In a bid to shape which Jewish documentaries find an audience, the Foundation for Jewish Culture announced the recipients of the Lynn and Jules Kroll Fund for Documentary Film on December 15. The $140,000 grant (split between five recipients) enables filmmakers, considered to be expanding the understanding of Jewish experience, to reach a wider audience.
This year’s winners included Ra’anan Alexandrowicz’s “The Law in These Parts,” a chronicle of Israel’s 43-year-long military legal system in the West Bank and Gaza Strip, Nancy D. Kates’s “Regarding Susan Sontag,” an examination of a revered thinker through archival images and interviews; “Joann Sfar Draws From Memory,” Sam Ball’s portrait of the celebrated graphic novelist; “Numbered,” directed by Dana Doron and Uriel Sinai, addressing the internal and external scars of Holocaust survivors; and “The Hangman,” directed by Netalie Braun and Avigail Sperber, the story of Israel from the perspective of a marginalized Yemeni prison warden.
Susan Sontag might seem an odd subject for a Jewish film. While she was one of few women among a circle of American Jewish intellectuals in the 1960s, and a great champion of Jewish writers (she praised Walter Benjamin long before anyone else), she is rarely identified with her Jewishness and she professed to not have entered a synagogue until her mid-20s. But Nancy D. Kates’s “Regarding Susan Sontag” melds archival footage, images and interviews, and creates an intricate portrait that sheds light on Sontag’s identity as a Jewish woman. It shows her recollections of seeing Holocaust imagery as a child and includes commentary from friends and colleagues on “Promised Lands,” her documentary film about the Arab Israeli conflict. “We made the case for why this is a Jewish film,” Kates said. “While Sontag was certainly not religiously Jewish, she was driven by moral questions that came from Jewish values.”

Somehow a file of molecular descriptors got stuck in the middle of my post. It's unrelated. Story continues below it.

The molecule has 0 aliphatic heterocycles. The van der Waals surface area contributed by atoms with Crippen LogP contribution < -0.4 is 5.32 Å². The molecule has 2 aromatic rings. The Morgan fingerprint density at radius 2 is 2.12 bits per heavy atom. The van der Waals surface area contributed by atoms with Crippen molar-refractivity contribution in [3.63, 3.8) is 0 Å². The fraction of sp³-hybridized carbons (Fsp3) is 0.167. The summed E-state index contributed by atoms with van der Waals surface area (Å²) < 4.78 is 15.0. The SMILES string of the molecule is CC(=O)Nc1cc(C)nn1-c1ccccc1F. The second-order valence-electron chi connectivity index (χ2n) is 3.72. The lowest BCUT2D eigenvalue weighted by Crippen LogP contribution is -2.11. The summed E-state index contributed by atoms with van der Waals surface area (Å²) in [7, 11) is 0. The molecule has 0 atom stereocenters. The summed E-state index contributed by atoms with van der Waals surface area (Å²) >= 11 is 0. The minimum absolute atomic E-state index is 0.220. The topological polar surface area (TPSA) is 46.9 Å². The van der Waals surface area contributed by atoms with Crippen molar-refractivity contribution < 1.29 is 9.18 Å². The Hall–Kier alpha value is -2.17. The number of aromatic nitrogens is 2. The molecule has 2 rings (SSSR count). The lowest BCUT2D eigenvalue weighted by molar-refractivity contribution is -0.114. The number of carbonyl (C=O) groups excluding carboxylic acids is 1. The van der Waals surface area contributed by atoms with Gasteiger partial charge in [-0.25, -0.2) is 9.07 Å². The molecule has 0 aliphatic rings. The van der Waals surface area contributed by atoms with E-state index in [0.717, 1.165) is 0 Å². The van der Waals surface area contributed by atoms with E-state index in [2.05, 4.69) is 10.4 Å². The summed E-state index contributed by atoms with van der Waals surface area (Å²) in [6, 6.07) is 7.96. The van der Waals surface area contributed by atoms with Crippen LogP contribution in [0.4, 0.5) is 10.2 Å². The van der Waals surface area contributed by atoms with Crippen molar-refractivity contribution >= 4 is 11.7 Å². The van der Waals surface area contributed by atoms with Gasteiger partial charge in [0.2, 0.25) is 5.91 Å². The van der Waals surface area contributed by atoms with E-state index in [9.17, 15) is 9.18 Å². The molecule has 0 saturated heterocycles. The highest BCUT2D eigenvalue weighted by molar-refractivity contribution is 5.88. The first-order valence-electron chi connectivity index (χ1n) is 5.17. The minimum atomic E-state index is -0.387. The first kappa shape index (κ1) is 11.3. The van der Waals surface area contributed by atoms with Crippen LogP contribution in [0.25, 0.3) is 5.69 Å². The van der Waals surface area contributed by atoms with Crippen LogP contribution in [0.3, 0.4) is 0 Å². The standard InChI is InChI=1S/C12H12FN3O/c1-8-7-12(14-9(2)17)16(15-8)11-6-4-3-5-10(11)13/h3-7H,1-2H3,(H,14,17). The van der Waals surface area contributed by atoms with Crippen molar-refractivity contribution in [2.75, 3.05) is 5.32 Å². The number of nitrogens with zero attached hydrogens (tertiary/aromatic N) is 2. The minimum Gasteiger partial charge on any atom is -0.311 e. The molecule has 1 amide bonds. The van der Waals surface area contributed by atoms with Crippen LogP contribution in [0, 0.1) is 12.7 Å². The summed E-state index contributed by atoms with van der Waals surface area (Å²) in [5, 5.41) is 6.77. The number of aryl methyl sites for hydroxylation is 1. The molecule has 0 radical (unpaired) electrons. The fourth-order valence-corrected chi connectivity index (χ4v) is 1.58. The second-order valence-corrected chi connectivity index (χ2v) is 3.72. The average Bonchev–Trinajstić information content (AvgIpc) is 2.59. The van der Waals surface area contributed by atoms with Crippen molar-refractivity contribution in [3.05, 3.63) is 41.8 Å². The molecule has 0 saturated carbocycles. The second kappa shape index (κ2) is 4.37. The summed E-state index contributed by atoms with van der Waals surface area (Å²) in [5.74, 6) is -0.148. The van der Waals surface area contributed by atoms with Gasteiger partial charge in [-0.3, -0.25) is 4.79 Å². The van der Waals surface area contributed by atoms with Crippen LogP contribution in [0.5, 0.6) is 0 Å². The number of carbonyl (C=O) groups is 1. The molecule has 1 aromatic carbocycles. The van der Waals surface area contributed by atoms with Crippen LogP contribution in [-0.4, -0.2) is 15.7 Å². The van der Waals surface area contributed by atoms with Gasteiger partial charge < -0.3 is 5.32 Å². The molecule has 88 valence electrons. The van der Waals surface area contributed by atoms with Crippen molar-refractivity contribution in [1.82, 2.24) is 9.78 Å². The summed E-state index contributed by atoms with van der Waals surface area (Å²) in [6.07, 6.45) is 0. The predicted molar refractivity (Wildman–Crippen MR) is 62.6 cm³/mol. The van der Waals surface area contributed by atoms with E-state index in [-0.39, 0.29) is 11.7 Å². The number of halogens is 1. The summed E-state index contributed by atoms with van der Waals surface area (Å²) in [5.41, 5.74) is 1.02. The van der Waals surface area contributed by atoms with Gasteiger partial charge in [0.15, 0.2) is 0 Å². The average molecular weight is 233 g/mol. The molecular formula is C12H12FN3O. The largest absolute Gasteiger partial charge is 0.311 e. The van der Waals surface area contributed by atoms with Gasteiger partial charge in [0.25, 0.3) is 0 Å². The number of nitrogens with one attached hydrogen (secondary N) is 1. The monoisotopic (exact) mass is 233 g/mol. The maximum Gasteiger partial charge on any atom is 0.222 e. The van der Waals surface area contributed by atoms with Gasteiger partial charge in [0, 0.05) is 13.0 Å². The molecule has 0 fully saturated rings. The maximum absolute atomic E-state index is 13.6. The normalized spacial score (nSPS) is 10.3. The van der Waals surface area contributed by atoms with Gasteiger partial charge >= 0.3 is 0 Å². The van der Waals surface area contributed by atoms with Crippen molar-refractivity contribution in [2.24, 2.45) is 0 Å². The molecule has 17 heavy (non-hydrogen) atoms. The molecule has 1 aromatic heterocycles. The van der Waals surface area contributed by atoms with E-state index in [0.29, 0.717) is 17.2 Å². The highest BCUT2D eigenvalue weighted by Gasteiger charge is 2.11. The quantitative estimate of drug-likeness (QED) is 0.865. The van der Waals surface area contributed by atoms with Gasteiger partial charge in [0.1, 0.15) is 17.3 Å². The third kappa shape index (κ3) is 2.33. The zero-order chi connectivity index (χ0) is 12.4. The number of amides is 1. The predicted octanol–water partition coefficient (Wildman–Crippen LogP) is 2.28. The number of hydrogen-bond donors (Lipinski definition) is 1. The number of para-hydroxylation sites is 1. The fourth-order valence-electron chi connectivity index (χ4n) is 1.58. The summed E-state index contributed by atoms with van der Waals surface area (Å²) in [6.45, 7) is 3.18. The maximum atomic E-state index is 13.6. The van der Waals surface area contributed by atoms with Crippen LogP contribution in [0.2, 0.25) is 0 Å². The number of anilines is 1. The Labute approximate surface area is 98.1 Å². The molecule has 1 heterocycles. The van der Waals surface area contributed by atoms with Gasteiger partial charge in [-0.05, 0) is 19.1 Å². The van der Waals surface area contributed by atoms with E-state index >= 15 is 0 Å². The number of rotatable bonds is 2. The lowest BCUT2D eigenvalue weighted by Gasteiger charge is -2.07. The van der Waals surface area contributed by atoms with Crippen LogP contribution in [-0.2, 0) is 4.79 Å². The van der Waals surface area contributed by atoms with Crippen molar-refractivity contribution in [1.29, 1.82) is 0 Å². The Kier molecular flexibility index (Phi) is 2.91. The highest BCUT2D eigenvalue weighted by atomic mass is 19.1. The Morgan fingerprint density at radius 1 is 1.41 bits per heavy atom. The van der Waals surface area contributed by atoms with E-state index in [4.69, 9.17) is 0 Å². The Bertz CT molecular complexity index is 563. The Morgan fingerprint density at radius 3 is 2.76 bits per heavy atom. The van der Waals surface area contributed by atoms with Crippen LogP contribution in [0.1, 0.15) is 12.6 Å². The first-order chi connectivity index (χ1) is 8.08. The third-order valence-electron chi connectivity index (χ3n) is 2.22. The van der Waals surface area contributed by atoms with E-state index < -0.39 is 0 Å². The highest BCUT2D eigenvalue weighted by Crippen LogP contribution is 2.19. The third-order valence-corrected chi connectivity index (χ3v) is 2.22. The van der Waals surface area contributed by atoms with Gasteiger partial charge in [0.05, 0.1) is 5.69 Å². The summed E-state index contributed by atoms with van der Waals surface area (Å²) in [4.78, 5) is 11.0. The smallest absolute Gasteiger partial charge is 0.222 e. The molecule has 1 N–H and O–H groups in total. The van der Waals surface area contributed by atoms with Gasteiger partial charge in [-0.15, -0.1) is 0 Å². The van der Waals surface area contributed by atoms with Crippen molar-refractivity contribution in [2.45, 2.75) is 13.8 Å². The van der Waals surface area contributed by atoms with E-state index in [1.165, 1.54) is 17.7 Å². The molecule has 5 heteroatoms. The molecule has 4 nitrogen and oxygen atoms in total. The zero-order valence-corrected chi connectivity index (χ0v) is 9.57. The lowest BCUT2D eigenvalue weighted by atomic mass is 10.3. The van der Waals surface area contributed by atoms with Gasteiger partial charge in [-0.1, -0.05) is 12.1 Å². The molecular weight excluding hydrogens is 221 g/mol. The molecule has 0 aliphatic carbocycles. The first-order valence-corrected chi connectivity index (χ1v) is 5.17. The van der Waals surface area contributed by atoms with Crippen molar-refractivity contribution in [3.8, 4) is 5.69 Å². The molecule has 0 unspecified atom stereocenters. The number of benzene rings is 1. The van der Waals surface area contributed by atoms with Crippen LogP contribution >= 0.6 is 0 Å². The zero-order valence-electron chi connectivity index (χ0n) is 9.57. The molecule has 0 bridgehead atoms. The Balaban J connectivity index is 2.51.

The foundation is on trend with its selection of Sam Ball’s “Joann Sfar Draws from Memory,” hitting on the resurgence in popularity of the graphic novel. Sfar is a pioneer of the art form, considered one of the most significant artists of the new wave of Franco-Belgian comics. As the child of mixed Jewish parents (Sfar’s mother is Ashkenazic and his father is Sephardic), Sfar spent his early years in a Yiddish-speaking community. The film follows him on an odyssey of self-discovery through the Jewish-Algerian heritage that has shaped his creative process and cultural output, in works such as “Le Chat du Rabbin,” a story narrated by the cat of a rabbi of Algiers, and more recently “Les Olives Noires,” the story of a Jewish child in Israel at the time of Jesus. Ball suggests that the film doesn’t approach Sfar’s Jewish identity explicitly, but through the idea that there’s something inherently Jewish about telling a story.
These grants will, ideally, ensure that the documentaries make it through post-production and find an audience. They may even find their way to a festival near you.